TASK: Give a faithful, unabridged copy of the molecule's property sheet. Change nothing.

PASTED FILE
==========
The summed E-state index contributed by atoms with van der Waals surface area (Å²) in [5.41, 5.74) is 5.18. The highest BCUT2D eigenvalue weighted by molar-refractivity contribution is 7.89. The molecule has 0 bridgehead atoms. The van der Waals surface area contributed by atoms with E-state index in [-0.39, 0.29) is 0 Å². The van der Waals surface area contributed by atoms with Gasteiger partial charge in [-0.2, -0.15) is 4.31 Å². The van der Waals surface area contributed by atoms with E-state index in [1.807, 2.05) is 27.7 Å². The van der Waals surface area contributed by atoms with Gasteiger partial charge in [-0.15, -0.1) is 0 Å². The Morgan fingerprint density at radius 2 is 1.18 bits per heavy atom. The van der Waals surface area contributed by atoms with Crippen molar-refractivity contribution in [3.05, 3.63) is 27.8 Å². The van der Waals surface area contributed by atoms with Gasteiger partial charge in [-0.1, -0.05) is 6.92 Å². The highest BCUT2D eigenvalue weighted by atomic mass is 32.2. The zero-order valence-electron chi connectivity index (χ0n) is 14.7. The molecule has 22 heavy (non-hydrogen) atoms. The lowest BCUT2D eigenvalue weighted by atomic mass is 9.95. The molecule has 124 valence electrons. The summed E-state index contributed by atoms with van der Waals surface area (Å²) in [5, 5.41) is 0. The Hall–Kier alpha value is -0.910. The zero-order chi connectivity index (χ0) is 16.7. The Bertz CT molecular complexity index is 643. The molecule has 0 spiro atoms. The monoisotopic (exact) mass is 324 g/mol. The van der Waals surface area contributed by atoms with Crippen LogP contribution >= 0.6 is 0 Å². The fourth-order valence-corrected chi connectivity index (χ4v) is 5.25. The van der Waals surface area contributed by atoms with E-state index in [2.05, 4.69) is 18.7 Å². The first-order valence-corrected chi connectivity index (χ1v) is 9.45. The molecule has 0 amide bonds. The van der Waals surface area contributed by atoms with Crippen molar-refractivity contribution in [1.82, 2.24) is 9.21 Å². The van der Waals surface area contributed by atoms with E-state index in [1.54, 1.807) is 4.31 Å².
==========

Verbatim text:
The summed E-state index contributed by atoms with van der Waals surface area (Å²) in [5.41, 5.74) is 5.18. The highest BCUT2D eigenvalue weighted by molar-refractivity contribution is 7.89. The molecule has 0 bridgehead atoms. The van der Waals surface area contributed by atoms with E-state index in [-0.39, 0.29) is 0 Å². The van der Waals surface area contributed by atoms with Gasteiger partial charge in [-0.2, -0.15) is 4.31 Å². The van der Waals surface area contributed by atoms with E-state index in [1.807, 2.05) is 27.7 Å². The van der Waals surface area contributed by atoms with Gasteiger partial charge in [-0.15, -0.1) is 0 Å². The Morgan fingerprint density at radius 2 is 1.18 bits per heavy atom. The van der Waals surface area contributed by atoms with Crippen molar-refractivity contribution in [3.05, 3.63) is 27.8 Å². The van der Waals surface area contributed by atoms with Gasteiger partial charge in [-0.1, -0.05) is 6.92 Å². The highest BCUT2D eigenvalue weighted by atomic mass is 32.2. The zero-order valence-electron chi connectivity index (χ0n) is 14.7. The molecule has 22 heavy (non-hydrogen) atoms. The lowest BCUT2D eigenvalue weighted by atomic mass is 9.95. The molecule has 124 valence electrons. The summed E-state index contributed by atoms with van der Waals surface area (Å²) in [5, 5.41) is 0. The Hall–Kier alpha value is -0.910. The zero-order chi connectivity index (χ0) is 16.7. The Bertz CT molecular complexity index is 643. The molecule has 0 spiro atoms. The monoisotopic (exact) mass is 324 g/mol. The van der Waals surface area contributed by atoms with Crippen LogP contribution >= 0.6 is 0 Å². The fourth-order valence-corrected chi connectivity index (χ4v) is 5.25. The van der Waals surface area contributed by atoms with E-state index in [2.05, 4.69) is 18.7 Å². The first-order valence-corrected chi connectivity index (χ1v) is 9.45. The molecule has 0 amide bonds. The van der Waals surface area contributed by atoms with Crippen molar-refractivity contribution in [1.82, 2.24) is 9.21 Å². The van der Waals surface area contributed by atoms with E-state index in [1.54, 1.807) is 4.31 Å².